Background: The objective of this scoping review is to determine whether person-centred care (CCP) has a relational and ethical perspective in its quest to ensure high-quality and safe health care. To do this, we must first link the existing literature on CCP and relational ethics. In this regard, the specific characteristics that define PCC and relational ethics were identified. Dimensions of the CCP include: patient-provider alignment, improved health outcomes, improved patient safety, individual expectations, integrating patients into the environment, patient as person, patient as an active part of society, dialogue and interaction, exchange of experiences, and documentation of the patient`s (person) story. The relational ethics framework includes the following actions: mutual respect, commitment, embodied knowledge, environment and uncertainty. The M/P CCFP is a six-step approach. It has been influenced by the dimensions of patient-centred care offered by the Picker Commonwealth program for patient-centred care launched in 1987 . Picker-Commonwealth derived its categories from patient focus groups, emphasizing their importance in an ethical context, stating that «respect for the individuality of patients is the foundation of humane medical care» . The Picker-Commonwealth categories were described in a 2001 report by the Institute of Medicine (now the National Academy of Medicine), which stated that patient-centred care is one of the six goals of a twenty-first century health care system . Moreover, as the founder of the Institute for Healthcare Improvement, Donald Berwick, has pointed out, the patient-centred approach is «a distinct dimension of health care quality» . However, while the articles reviewed showed that the functions and pillars of the CCP are assumed through relational ethical acts, the way CCP is practiced seems to be lacking for some authors, and for others, CCP seems to be closer to the relational ethics framework. Therefore, CCP cannot be understood or practiced in its entirety within the relational ethical framework, so much so that Rockwell (59) criticized PCC in residential care facilities as remaining in the biomedical model and concluded and recommended expanding the focus on relational care. This means that PCC does not always fully embrace relational ethical components.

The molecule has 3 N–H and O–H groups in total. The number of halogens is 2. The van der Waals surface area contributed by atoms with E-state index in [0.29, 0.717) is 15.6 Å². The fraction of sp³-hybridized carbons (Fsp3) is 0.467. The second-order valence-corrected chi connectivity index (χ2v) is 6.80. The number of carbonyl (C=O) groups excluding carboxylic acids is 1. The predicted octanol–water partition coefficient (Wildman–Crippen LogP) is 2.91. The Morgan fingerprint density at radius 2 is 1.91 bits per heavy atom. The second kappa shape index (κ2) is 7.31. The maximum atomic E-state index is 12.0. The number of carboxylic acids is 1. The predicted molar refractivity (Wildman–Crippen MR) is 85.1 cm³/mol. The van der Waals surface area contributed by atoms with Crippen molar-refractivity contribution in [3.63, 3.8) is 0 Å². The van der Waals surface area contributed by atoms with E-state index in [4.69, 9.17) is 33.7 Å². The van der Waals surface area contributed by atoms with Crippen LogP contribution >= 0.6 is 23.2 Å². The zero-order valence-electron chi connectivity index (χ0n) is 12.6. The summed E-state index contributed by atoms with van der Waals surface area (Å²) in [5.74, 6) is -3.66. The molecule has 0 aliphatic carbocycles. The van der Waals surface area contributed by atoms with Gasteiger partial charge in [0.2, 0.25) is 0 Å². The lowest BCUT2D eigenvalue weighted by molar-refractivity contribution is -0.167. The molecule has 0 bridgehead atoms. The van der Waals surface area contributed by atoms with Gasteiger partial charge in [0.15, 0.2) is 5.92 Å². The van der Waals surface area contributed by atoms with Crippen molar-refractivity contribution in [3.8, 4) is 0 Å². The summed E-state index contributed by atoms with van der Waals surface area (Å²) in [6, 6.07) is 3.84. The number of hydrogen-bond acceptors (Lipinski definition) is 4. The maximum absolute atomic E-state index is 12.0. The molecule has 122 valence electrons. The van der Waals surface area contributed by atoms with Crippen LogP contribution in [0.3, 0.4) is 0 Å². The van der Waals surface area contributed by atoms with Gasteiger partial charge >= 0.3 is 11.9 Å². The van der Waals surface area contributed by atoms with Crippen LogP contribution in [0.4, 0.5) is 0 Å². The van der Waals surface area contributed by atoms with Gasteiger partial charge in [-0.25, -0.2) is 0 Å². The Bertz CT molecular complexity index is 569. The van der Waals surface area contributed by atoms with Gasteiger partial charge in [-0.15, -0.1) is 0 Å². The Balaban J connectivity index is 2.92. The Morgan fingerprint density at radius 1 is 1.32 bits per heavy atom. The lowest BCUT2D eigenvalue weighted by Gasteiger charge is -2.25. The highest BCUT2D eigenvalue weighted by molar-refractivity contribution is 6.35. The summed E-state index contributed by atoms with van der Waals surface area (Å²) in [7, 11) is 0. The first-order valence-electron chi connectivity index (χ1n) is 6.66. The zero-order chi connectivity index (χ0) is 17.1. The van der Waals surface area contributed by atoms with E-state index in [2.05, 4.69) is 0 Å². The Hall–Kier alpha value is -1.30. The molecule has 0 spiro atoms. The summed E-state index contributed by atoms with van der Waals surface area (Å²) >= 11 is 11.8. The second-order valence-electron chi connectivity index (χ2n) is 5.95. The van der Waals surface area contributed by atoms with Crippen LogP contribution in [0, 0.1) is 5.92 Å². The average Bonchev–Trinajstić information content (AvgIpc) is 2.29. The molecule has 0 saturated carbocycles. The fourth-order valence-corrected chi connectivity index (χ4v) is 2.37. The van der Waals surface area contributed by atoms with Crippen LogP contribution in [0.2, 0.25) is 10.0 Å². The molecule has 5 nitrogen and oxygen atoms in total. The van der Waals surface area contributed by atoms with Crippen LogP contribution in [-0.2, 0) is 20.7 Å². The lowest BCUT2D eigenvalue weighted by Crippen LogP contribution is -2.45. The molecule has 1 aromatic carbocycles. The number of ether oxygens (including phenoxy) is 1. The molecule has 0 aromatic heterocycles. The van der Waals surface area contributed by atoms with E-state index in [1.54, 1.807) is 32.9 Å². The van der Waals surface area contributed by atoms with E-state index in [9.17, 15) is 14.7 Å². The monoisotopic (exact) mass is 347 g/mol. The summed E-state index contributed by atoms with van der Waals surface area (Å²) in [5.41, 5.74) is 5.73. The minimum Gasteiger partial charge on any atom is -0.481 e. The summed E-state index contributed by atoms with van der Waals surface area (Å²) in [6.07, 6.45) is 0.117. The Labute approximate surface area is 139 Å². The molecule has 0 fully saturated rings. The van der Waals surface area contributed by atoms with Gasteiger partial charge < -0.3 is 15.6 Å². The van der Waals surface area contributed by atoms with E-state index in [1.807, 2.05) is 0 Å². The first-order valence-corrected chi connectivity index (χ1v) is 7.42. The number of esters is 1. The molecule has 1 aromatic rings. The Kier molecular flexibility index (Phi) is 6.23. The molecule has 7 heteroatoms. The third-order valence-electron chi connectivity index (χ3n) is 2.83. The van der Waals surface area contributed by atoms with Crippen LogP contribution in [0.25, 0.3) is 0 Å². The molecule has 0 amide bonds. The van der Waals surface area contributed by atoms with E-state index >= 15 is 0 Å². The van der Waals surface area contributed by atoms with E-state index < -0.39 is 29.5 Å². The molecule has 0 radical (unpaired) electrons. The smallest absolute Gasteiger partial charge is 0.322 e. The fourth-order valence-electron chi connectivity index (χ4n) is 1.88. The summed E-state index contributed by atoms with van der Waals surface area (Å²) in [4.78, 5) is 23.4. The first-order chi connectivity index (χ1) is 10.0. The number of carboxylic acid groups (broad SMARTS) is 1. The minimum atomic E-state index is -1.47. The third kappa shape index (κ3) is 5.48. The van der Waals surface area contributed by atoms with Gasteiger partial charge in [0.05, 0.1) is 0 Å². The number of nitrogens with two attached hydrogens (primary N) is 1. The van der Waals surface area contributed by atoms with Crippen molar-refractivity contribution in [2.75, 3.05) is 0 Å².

This observation also results from review articles in which, for example, the relational ethical action of uncertainty was not recurrent and the other actions. Based on these assumptions, the purpose of this scoping review is to examine whether or not PCC has a relational and ethical perspective in its quest to provide quality and safe health care. The research questions that guided this article are: (i) To what extent is person-centred care linked to relational ethics? and (ii) what is the value of PCC as an ethical approach to better and safer health care? Meehan H; Royal United Hospitals Bath. RUH End-of-Life Care Annual Report: April 2014-March 2015. 10 September 2015. www.ruh.nhs.uk/about/trustboard/2015_09/documents/12.1.pdf. Retrieved 30 November 2015. Berwick DM. What «patient-centered» should mean: the confession of an extremist.
Aff Health (Millwood). 2009;28(4):W555. University of California, San Francisco Benioff Children`s Hospital. Family-centred care. www.ucsfbenioffchildrens.org/about/family_centered_care/index.html. Retrieved 24 November 2015. Define, measure and maintain a patient-centered culture. Airplane; January 2013:3. planetreegrove.com/wp-content/uploads/2013/01/Defining-measuring-and-sustaining-a-patient-centered-culture.pdf.
Retrieved 30 November 2015. Based on the latest research and guidelines [1, 4, 10, 14], these strategies for effective patient- and family-centered care are proposed: Reed P, Conrad DA, Hernandez SE, Watts C, Marcus-Smith M. Innovation in Patient-Centered Care: Lessons from a Qualitative Study of Innovative Health Organizations in Washington State. BMC Fam Pract. 2012;13:120. As medical care becomes more collaborative and the focus is on holistic care for patients and their sources of support, the principles of PFCC are now commonly taught to medical residents [14, 15]. For example, to be recognized by the Magnet Recognition Program developed by the American Nurses Credentialing Center, hospitals must implement family-centered care . Not only for pediatrics, but also for patients of all ages, patient and family-centered care applies and can be practiced in any health care facility and at any health care point. The Joint Commission`s proposals include providing discharge instructions that meet the patient`s needs, informing patients about their rights, and identifying patients` dietary restrictions that affect treatment . Empowering patients, aligning care with patients` needs and values, and providing information to patients and their families are other IOM recommendations that support the PFCC . Hospital Care Committee; Institute for Patient and Family Centred Care.